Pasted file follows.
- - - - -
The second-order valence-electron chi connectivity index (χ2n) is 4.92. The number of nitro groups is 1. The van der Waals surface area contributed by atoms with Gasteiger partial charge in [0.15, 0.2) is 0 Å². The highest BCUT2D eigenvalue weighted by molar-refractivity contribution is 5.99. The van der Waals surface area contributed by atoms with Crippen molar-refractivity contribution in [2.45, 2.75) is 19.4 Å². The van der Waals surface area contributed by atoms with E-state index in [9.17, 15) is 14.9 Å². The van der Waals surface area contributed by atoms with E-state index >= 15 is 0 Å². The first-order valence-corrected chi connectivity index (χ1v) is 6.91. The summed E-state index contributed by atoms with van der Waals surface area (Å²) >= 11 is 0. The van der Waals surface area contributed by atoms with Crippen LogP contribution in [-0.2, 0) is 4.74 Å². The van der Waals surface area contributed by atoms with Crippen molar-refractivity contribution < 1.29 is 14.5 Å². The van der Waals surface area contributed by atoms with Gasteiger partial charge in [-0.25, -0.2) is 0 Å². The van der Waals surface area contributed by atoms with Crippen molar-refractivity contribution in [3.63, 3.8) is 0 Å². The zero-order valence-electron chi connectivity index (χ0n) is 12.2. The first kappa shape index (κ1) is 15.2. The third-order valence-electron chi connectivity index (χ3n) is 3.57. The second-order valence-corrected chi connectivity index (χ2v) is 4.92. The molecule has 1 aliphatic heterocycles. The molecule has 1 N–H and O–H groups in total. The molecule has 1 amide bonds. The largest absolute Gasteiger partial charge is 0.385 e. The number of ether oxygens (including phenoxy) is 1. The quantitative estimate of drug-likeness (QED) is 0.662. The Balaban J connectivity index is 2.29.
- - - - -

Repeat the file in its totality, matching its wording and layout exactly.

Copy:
The second-order valence-electron chi connectivity index (χ2n) is 4.92. The number of nitro groups is 1. The van der Waals surface area contributed by atoms with Gasteiger partial charge in [0.15, 0.2) is 0 Å². The highest BCUT2D eigenvalue weighted by molar-refractivity contribution is 5.99. The van der Waals surface area contributed by atoms with Crippen molar-refractivity contribution in [2.45, 2.75) is 19.4 Å². The van der Waals surface area contributed by atoms with E-state index in [9.17, 15) is 14.9 Å². The van der Waals surface area contributed by atoms with E-state index >= 15 is 0 Å². The first-order valence-corrected chi connectivity index (χ1v) is 6.91. The summed E-state index contributed by atoms with van der Waals surface area (Å²) >= 11 is 0. The van der Waals surface area contributed by atoms with Crippen LogP contribution in [-0.2, 0) is 4.74 Å². The van der Waals surface area contributed by atoms with Crippen molar-refractivity contribution < 1.29 is 14.5 Å². The van der Waals surface area contributed by atoms with Gasteiger partial charge in [-0.25, -0.2) is 0 Å². The van der Waals surface area contributed by atoms with Crippen molar-refractivity contribution in [3.63, 3.8) is 0 Å². The zero-order valence-electron chi connectivity index (χ0n) is 12.2. The first kappa shape index (κ1) is 15.2. The third-order valence-electron chi connectivity index (χ3n) is 3.57. The second-order valence-corrected chi connectivity index (χ2v) is 4.92. The molecule has 1 aliphatic heterocycles. The molecule has 1 N–H and O–H groups in total. The molecule has 1 amide bonds. The largest absolute Gasteiger partial charge is 0.385 e. The number of ether oxygens (including phenoxy) is 1. The quantitative estimate of drug-likeness (QED) is 0.662. The Balaban J connectivity index is 2.29.